In re Marriage of Nakiya Ramsey and Steven Holmes
Presented by Ron J. Anfuso, CPA, ABV, CFF, CDFA, FABFA
Second Appellate District
Nakiya Ramsey and Steven Holmes were married in October 2007 and separated in April of 2015. They had two children. The family lived in the home at issue from February 2005 until April 2015. Nakiya filed a petition for dissolution of marriage in October 2016.
The one-day trial took place in December 2019. Of the issues of concern in this trial, the one addressed here is the community property interest in the family home.
The dilemma before the court was that neither of the parties provided adequate evidence to allow the court to correctly calculate the community property share in the home. Steven, while recognizing at the trial the absence of critical evidence, declined to submit it, believing it was Nakiya’s burden to do so.
To make accurate Moore/Marsden calculations, the court must have (a) the purchase price of the home, (b) the amount of community funds used to reduce the mortgage principal, which in many cases, such as in this case, can be determined by calculating the difference between the balance on the mortgage at the start of the marriage and the balance at separation, (c) the market value of the house at the start of the marriage, and (d) the market value of the house at dissolution.
Steven bought the home in January 2005 as his separate property. The total purchase was $740,000. Steven put down $140,000 and obtained a $600,000 mortgage. The monthly payments varied because he secured an adjustable mortgage. The average monthly payment during that period was $3,200. During the marriage up until the separation, the mortgage payments were made with community property funds. According to Nakiya, the value of the home at the time of the trial was $1.2 million.
Nakiya’s counsel questioned Steven about three income and expense declarations he had filed, one each year from 2017 through 2019. Each had a section for Steven’s average monthly expenses related to him only. In his 2017 declaration, he checked the box for mortgage for $8,000. He did not fill in the spaces asking for the amount of principal and interest he paid. In the spaces for the amount of real property taxes and homeowner’s insurance, he just wrote “INC.”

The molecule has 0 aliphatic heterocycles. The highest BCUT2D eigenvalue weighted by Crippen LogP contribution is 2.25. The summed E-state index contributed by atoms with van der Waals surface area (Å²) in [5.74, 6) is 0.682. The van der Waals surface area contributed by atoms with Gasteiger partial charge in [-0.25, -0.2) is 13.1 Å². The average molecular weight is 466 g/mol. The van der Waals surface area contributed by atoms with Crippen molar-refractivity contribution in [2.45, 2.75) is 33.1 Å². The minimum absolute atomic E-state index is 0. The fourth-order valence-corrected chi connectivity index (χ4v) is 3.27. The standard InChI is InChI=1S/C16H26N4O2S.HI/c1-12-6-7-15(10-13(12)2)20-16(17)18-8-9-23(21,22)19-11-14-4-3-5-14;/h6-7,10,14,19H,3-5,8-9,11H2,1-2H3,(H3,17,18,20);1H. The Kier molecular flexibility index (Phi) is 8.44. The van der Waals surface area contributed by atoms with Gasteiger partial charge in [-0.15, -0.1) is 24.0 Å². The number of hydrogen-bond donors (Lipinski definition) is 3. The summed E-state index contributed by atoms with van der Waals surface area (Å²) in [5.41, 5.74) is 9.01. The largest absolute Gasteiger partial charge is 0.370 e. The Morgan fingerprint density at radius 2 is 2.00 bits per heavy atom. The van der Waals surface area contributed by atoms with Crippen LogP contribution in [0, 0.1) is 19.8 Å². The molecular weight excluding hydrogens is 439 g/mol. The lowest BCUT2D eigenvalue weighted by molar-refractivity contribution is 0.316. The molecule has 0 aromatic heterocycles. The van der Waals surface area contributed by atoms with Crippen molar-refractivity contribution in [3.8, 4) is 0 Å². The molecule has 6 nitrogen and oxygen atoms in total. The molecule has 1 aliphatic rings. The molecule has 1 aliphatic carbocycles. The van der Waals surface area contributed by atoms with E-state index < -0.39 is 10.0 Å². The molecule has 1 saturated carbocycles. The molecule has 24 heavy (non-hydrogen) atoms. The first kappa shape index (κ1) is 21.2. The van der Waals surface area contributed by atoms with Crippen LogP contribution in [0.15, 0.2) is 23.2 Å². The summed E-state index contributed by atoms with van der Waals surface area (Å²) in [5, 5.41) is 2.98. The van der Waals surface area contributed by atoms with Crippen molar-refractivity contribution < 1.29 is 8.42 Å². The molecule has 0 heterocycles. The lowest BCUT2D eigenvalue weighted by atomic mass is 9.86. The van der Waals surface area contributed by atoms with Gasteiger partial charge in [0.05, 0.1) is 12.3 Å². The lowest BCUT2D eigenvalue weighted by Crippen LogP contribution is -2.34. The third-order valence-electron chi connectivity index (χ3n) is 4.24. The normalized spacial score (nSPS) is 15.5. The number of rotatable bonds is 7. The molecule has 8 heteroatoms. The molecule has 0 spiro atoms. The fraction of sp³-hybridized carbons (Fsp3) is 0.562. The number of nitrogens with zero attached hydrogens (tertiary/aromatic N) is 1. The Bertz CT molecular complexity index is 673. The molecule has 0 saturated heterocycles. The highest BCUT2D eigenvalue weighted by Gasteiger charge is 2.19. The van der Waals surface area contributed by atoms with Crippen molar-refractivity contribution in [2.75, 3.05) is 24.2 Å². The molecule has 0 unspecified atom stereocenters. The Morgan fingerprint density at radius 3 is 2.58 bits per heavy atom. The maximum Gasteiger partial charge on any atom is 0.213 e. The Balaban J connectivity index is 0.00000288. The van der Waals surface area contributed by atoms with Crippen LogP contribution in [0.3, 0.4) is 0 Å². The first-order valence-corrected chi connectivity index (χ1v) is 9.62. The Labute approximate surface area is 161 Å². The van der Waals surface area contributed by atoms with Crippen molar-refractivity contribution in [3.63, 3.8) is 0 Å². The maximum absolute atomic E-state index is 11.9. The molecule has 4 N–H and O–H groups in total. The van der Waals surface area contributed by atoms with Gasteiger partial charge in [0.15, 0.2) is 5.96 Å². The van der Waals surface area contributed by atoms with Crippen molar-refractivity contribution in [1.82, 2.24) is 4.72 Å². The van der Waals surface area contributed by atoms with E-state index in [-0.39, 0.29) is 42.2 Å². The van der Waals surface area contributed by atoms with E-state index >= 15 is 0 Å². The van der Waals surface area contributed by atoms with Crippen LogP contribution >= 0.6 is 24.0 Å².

Specifics of the Trial
Steven indicated that his average monthly mortgage payment was $3,558 on his 2018 declaration. He stated he paid an average monthly principal of $576 and interest of $1,505. In 2019, Steven indicated his monthly payment was $3,624 with $1,202 going toward principal and $2,288 to interest. In each case, he indicated that the amounts included taxes and insurance.
Nakiya’s counsel questioned Steven about the amounts he listed for his average monthly mortgage payments. However, she failed to question him about, or draw attention to, what components were included in the payments.
Steven, who is a licensed real estate broker, stated that the current home value was approximately $950,000. However, Nakiya failed to ask what the value of the home was at the time of marriage.
Steven’s counsel argued that Nakiya had not established any of the amounts needed to make the Moore/Marsden determination. He contended that Nakiya not only failed to present evidence of what the balance of the mortgage was on the date of the marriage, but also how much the principal was reduced. He also claimed that she provided only her own opinion as to the current value of the house without explaining how she reached it. She did express that the value at the time of the marriage was $779,000.
The Trial Court’s Decision